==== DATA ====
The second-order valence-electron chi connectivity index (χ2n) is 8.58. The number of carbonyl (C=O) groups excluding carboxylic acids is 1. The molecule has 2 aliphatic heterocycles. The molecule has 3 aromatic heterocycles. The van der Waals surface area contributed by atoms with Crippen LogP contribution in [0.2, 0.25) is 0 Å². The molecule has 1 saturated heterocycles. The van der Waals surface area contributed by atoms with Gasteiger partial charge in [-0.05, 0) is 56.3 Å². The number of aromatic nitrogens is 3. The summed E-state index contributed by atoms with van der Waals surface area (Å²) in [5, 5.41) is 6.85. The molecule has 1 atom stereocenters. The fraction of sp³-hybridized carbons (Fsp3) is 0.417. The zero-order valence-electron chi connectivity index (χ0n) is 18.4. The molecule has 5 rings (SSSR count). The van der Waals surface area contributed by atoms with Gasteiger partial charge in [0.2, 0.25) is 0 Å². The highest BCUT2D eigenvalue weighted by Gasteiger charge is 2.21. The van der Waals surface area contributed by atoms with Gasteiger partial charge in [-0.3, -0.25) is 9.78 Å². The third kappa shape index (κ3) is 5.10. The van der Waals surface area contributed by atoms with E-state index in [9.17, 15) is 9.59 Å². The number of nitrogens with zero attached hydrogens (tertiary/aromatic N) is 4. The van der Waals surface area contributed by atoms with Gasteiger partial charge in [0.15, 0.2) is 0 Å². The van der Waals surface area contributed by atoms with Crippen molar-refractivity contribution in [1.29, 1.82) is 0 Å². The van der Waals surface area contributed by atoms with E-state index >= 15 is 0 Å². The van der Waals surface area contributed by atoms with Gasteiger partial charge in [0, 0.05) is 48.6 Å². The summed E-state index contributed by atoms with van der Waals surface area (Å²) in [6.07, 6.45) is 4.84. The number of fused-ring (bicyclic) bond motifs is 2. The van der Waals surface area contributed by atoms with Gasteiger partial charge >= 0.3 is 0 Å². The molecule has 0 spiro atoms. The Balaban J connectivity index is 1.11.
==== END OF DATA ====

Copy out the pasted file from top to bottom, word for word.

The second-order valence-electron chi connectivity index (χ2n) is 8.58. The number of carbonyl (C=O) groups excluding carboxylic acids is 1. The molecule has 2 aliphatic heterocycles. The molecule has 3 aromatic heterocycles. The van der Waals surface area contributed by atoms with Crippen LogP contribution in [0.2, 0.25) is 0 Å². The molecule has 1 saturated heterocycles. The van der Waals surface area contributed by atoms with Gasteiger partial charge in [-0.05, 0) is 56.3 Å². The number of aromatic nitrogens is 3. The summed E-state index contributed by atoms with van der Waals surface area (Å²) in [5, 5.41) is 6.85. The molecule has 1 atom stereocenters. The fraction of sp³-hybridized carbons (Fsp3) is 0.417. The zero-order valence-electron chi connectivity index (χ0n) is 18.4. The molecule has 5 rings (SSSR count). The van der Waals surface area contributed by atoms with Gasteiger partial charge in [0.2, 0.25) is 0 Å². The highest BCUT2D eigenvalue weighted by Gasteiger charge is 2.21. The van der Waals surface area contributed by atoms with Gasteiger partial charge in [-0.3, -0.25) is 9.78 Å². The third kappa shape index (κ3) is 5.10. The van der Waals surface area contributed by atoms with E-state index in [9.17, 15) is 9.59 Å². The number of nitrogens with zero attached hydrogens (tertiary/aromatic N) is 4. The van der Waals surface area contributed by atoms with Gasteiger partial charge in [0.15, 0.2) is 0 Å². The van der Waals surface area contributed by atoms with Crippen molar-refractivity contribution in [1.29, 1.82) is 0 Å². The van der Waals surface area contributed by atoms with E-state index >= 15 is 0 Å². The van der Waals surface area contributed by atoms with Gasteiger partial charge in [0, 0.05) is 48.6 Å². The summed E-state index contributed by atoms with van der Waals surface area (Å²) in [6.07, 6.45) is 4.84. The number of fused-ring (bicyclic) bond motifs is 2. The van der Waals surface area contributed by atoms with Gasteiger partial charge >= 0.3 is 0 Å². The molecule has 0 spiro atoms. The Balaban J connectivity index is 1.11.